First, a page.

And as I'm running out of characters, I want to quickly say that I enjoyed the Rowena (love that she's ever intrigued by fixer-upper men... what a fixing fairy she fancies herself to be) and Severus got to chat. It was a lovely indicator of the progress that he is making after his conversation with Lily and James several chapters ago. I am so happy for him; he has finally turned down the road of redemption and is (I think) letting go of the very heavy chip he's been carrying around on his shoulder.
Sarah. this story is amaz-sauce. I just, I cannot even do it justice and hope you know how talented you are and how much I admire your abilities as a writer and how much I value your friendship. As always, this chapter was fabulo-moose and I can't wait until the next one.
lots and lots and lots of loveee,
Author's Response: MEL, NGL I REALLY DON'T KNOW HOW TO RESPOND TO THIS. ♥ ♥ ♥ I'm probably going to go on many tangents now because that's all I know how to do.
I love what you said about people not wafting around angsting over being dead. That, I think, would get so repetitive, and who really wants to live like that? They're all existing in various stages of adjustment. Some of them, like Vesper Lovegood, have accepted it completely. Some of them, like Salazar, are such a fixture in the village that it's like they've always been there. The newer you are, the more messed up you're likely to be, but if you value your sanity then you're going to shape up and move on as quickly as you can bear.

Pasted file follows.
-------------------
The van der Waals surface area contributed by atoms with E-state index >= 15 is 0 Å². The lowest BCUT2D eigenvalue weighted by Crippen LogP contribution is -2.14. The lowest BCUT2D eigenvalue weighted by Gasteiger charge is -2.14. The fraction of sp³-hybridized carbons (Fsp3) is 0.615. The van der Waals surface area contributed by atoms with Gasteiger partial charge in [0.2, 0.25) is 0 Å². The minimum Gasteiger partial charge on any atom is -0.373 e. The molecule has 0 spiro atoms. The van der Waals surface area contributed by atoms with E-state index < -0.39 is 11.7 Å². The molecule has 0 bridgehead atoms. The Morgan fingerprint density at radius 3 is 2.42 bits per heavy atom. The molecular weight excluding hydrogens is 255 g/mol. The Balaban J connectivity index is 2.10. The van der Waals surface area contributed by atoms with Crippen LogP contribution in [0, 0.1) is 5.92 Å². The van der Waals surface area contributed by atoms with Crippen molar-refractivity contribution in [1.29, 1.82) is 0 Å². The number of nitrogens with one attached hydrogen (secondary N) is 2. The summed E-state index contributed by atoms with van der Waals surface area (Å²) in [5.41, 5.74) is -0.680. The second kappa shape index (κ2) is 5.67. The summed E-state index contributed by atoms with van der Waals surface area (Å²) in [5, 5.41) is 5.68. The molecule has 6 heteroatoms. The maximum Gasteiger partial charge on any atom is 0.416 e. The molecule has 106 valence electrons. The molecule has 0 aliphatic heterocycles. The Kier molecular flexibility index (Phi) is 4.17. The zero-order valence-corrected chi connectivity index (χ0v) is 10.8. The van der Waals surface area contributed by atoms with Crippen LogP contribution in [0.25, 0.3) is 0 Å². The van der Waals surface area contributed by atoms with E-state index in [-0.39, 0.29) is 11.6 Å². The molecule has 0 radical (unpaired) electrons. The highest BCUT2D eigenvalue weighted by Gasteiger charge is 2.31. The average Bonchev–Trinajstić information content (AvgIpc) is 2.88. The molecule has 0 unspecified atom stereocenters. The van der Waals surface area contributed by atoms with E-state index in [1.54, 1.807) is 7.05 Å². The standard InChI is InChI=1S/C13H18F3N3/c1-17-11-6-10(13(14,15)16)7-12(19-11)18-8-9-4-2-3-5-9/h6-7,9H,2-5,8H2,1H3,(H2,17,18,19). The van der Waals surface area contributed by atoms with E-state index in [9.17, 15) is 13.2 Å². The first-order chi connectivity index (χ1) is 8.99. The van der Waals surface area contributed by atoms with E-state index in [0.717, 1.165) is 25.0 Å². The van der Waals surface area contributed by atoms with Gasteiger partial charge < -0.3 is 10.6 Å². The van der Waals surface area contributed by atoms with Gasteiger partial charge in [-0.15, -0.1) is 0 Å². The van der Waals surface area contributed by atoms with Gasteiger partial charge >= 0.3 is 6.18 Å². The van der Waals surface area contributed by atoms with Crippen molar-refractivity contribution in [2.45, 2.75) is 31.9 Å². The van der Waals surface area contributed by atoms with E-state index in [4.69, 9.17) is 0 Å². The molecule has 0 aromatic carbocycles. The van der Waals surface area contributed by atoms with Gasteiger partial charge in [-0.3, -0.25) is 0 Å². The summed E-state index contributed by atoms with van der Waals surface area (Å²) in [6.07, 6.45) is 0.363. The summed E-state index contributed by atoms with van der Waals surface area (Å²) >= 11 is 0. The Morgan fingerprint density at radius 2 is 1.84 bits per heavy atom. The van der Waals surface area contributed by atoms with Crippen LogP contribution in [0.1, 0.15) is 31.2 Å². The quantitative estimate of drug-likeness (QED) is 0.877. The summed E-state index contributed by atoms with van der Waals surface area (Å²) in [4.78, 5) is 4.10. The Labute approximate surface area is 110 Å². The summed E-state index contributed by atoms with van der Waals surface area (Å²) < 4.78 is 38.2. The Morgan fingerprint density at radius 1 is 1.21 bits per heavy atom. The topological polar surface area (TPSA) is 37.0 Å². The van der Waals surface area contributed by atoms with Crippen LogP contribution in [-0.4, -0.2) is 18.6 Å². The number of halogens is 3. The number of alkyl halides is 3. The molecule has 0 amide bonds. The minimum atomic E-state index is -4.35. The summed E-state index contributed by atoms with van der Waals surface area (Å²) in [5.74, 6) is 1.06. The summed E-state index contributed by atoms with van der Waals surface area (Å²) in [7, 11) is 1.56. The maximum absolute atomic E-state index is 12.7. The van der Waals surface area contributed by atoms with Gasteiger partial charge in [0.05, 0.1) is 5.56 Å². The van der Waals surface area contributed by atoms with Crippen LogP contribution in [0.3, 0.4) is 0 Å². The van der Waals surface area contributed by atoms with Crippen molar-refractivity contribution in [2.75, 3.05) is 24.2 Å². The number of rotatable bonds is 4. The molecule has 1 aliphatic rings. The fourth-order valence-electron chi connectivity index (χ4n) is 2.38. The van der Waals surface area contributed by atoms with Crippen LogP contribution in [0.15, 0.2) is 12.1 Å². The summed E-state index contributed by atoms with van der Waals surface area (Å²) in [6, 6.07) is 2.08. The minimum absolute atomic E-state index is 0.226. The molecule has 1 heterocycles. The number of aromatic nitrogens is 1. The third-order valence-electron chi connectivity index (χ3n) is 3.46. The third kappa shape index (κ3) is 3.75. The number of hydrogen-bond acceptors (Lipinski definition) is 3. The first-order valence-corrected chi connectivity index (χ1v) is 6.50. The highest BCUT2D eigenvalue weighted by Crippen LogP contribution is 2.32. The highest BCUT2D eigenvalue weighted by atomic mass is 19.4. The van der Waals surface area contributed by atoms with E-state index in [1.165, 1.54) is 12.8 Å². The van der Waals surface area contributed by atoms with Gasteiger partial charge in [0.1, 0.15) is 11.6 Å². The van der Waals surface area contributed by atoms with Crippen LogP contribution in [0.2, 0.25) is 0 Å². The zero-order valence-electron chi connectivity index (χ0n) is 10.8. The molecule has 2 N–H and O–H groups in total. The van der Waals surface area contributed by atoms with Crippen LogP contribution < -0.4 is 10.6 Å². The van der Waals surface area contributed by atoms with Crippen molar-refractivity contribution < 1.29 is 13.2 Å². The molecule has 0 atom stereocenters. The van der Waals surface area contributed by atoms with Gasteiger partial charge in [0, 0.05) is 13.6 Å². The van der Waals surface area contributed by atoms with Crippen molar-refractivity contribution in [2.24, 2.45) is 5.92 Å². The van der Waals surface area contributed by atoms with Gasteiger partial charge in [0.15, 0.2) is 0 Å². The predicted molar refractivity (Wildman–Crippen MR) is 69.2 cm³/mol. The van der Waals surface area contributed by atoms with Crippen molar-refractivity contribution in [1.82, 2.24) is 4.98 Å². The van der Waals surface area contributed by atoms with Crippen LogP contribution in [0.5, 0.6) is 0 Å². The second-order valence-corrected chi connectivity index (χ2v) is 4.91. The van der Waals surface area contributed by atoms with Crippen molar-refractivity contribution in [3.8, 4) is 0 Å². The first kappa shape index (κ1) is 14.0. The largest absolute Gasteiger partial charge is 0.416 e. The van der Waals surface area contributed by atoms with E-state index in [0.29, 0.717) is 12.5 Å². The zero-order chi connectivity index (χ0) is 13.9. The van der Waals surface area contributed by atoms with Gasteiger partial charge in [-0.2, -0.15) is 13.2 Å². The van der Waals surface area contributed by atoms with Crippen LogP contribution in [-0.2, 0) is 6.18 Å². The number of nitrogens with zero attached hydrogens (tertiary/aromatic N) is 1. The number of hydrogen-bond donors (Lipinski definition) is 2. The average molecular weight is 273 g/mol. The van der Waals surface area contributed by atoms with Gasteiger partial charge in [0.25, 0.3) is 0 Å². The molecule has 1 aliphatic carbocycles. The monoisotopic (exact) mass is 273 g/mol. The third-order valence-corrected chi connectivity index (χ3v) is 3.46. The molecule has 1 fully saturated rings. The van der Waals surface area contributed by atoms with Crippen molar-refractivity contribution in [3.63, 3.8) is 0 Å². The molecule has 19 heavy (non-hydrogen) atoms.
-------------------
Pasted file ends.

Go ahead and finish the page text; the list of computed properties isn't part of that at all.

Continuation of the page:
Tonks and Remus here served to portray normalcy in a world where everyone is dead, and I LOVE, LOVE, LOVE that you picked up on that, that you appreciated it and knew what I was going for. There is so much emotional turmoil going on just a few streets away, with various other residents, but in the Lupin house, for now, there is peace. They knew each other so well, are so used to each other, that peace comes naturally to them just by being together, and from that peace comes strength. There is a good chance I am making no sense.
Having Cho die, omg. That would be so cruel of me. And since I don't go into detail about Cedric's parents, you're free to imagine what happened to them. Isn't it annoying when I leave things open to interpretation? CHALK IT UP TO LAZINESS~
Rowena the fixing fairy, lololol forever, picturing her with wings now, buzzing over people's heads.
Mel, you are amazing. Every time I read the end of this review (as of course I've reread it multiple times) I just melt into a puddle of feels. ♥ I'm so lucky to be able to call you my friend.